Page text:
Oh, and by the way, movie stars made a lot of dough in 2004 as well. Generally the ones who demand the biggest paychecks, even if their movies bomb. Of course if they were in a hit film or even two this year, their price actually went up! Go figure. A few relative unknowns actually broke through and became stars, at least for now. Some of them will probably last a good while. The others will wind up making straight-to-video movies in a few years’ time. Maybe they’ll do a TV show and make a comeback. After rehab, of course. Fascinating, isn’t it? I can’t think of any other year when this was true…except for every other year.

Yeah, Steven Spielberg and George Lucas made a few hundred million too. They’re right up there with Oprah, who has more money than 99% of the world’s population, and she gives out maybe 1% of that to make herself look compassionate. Ain’t life grand?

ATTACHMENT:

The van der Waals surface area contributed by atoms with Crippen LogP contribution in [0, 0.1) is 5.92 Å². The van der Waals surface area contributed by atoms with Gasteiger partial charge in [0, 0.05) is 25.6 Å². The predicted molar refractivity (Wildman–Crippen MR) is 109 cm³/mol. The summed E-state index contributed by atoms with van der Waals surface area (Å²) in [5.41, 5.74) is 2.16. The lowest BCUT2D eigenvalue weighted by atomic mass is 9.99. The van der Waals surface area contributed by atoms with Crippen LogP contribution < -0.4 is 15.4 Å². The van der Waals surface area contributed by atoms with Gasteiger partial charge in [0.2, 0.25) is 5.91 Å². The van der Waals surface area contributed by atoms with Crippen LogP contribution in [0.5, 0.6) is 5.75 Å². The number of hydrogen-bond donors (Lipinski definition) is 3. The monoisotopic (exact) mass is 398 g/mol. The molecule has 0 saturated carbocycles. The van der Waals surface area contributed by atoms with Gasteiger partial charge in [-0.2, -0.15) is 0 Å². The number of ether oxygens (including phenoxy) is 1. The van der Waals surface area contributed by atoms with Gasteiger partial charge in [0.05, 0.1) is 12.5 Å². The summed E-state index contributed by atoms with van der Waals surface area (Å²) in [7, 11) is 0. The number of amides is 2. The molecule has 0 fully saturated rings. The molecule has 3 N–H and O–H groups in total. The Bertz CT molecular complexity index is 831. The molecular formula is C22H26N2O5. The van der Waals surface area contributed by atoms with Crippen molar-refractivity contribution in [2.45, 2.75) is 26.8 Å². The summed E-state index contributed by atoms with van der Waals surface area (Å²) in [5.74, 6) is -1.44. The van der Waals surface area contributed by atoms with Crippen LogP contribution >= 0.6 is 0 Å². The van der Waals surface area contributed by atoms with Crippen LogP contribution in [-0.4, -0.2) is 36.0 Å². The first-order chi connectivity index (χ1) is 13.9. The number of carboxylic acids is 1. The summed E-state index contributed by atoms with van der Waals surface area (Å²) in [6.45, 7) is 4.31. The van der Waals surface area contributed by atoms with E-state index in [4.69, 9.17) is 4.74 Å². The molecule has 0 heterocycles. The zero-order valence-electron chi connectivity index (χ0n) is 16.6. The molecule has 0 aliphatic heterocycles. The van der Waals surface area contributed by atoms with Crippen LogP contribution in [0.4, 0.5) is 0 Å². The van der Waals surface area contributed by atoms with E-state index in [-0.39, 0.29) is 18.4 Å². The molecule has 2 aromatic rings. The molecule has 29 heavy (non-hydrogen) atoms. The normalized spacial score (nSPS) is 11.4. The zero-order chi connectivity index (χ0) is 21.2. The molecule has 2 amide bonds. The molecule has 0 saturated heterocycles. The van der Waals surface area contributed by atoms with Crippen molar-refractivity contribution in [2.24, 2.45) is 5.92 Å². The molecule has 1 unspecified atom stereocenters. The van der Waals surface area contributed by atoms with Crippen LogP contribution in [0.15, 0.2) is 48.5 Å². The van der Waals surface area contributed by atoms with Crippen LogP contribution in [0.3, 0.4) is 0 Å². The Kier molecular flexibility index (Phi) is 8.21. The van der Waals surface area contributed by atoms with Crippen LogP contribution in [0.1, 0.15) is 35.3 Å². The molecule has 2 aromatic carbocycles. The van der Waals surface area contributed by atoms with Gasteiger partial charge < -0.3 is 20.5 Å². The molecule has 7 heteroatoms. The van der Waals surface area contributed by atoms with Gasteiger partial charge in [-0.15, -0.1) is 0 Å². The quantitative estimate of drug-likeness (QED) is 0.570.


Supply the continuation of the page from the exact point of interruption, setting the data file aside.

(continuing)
Seriously though…there truly is nothing new under the sun. If anyone’s surprised by any of this showbiz crap, may I suggest some serious psychotherapy? Not the kind you read on this site. I’m talking electroshock.

The same goes for critics’ Top 10 lists. They all put them out, and we all read them. And we all know that they’re completely arbitrary indications of that particular person’s own taste, and nothing more. Pretending otherwise is pure folly.

Will I put mine up on the site? Of course I will. You better believe it! But I make them up every year purely for my own amusement. I don’t pretend that it signifies anything more than a simple list of the movies I liked the most and meant the most to me personally. Or that anyone really cares about it other than myself. My list will probably be different than everyone else’s on Earth. Even if someone picks the same 10 movies that I do, they most likely will be in a different order. Which is perfectly fine. You’ll probably make up your own list, which will greatly differ from mine. In fact, I encourage you to do so. It’s fun.